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Whether you’re a 12-year-old girl or a 40-year-old businessman, we all know that Starbucks is bae. It doesn’t matter if your order is a vanilla bean frappuccino with caramel drizzle or a flat white with nonfat milk, Starbucks is always there for you.Except for when it’s not. In recent years the coffee empire has developed a rewards program to give back to customers, while generating more revenue for themselves (no hate Sbux, do what you gotta do as long as we get free stuff.)

The Lowdown

The original program wasn’t all that great to begin with, but it had decent rewards including free refills on brewed coffee and tea, a free drink or pastry item on your birthday and the convenience of paying on your phone. It worked like this: You would receive one star per purchase, and once you had racked up 30 stars you had reached the ~gold level~. Once achieving gold level status you would get a free reward for every 12 purchases (or stars) you made. Plus you got a physical, shiny gold card, which was kind of fun.

It was pretty expensive to reach gold level, and the rewards weren’t all that great. But if you’re a Starbucks regular, it was pretty economical. With the revamped rewards program it is arguably more expensive not only to reach gold level, but to earn rewards once you get there. You now earn 2 stars for each $1 spent, which sounds like a great deal, but it’s really not. It now takes 300 stars to reach gold level, costing you $150 in drinks (or muffins) and that’s a lot. Once spending a small fortune to get your gold card you must fork out another $62.50 (125 stars) for each free reward.

Some may argue that with the old program it would end up being just as expensive. That could be true if you’re spending nearly $6 every visit, but most of us spend about $3-$4 on a drink. If you’re like a normal person, then it would have cost you roughly $90 to reach gold level and about $36 for each free reward with the old rewards system. Still a lot of money to spend on coffee, but as college students that’s just the price you have to pay to feed the caffeine habit.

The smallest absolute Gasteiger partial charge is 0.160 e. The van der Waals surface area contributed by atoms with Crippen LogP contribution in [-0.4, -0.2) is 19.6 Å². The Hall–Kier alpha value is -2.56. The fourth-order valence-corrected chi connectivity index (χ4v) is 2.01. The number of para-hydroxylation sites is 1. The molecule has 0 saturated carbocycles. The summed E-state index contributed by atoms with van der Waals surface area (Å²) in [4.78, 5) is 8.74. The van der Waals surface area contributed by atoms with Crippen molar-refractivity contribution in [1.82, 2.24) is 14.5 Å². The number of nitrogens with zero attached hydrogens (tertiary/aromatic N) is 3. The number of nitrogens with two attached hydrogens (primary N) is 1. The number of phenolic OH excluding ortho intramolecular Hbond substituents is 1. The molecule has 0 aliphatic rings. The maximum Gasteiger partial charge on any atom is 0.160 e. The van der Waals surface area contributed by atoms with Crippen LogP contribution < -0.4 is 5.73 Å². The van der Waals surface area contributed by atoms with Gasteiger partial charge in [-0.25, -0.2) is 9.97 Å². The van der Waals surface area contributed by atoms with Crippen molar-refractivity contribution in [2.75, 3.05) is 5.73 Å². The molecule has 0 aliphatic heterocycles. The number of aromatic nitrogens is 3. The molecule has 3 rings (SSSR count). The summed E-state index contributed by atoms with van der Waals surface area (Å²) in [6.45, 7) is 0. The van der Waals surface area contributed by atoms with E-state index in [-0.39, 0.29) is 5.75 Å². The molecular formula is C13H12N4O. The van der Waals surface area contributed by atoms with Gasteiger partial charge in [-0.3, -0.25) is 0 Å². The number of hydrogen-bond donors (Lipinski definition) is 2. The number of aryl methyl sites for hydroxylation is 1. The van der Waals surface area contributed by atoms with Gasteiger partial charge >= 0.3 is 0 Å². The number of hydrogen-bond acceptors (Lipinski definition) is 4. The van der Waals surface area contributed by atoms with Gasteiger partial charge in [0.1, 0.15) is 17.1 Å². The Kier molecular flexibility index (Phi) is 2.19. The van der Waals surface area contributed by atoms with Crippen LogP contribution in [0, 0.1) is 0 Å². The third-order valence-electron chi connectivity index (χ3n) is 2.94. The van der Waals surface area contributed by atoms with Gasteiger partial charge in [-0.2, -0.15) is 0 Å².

It’s All About The Money, Money, Money

To try and counteract the spike in cost of being a member, Starbucks is trying to add more ways you can get stars. Eventually you’ll be able to earn stars from grocery store Starbucks products and from Teavana, but who knows when that will actually be implemented. The only other new benefit is “Double Star Days”, which means you’ll get an email once a month allowing you to earn 4 stars per $1 instead of 2. Big whoop.

The new program goes into effect on April 12th, so members of the old rewards program will still have a few days to reach gold level or earn their last free reward with the OG program. If you do reach gold level between now and the release date or if you’re already a gold member, your status won’t change. At least Starbucks didn’t screw you there.

The new rewards program isn’t worth joining unless you already spend your whole paycheck on coffee. It is designed to trick customers into thinking they’re getting a good deal and encourage them to spend way more money than they normally would. Not cool Sbux, not cool.

Photo by: Michael Shuey

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About The Author

Savannah Hubbard is a sophomore photojournalism major and editor for WaveLenth Weekly. Her favorites include Chinese shar-peis, chai tea lattes, and parentheses (in that order). She is a big fan of happy crying and cheesy Christmas movies.

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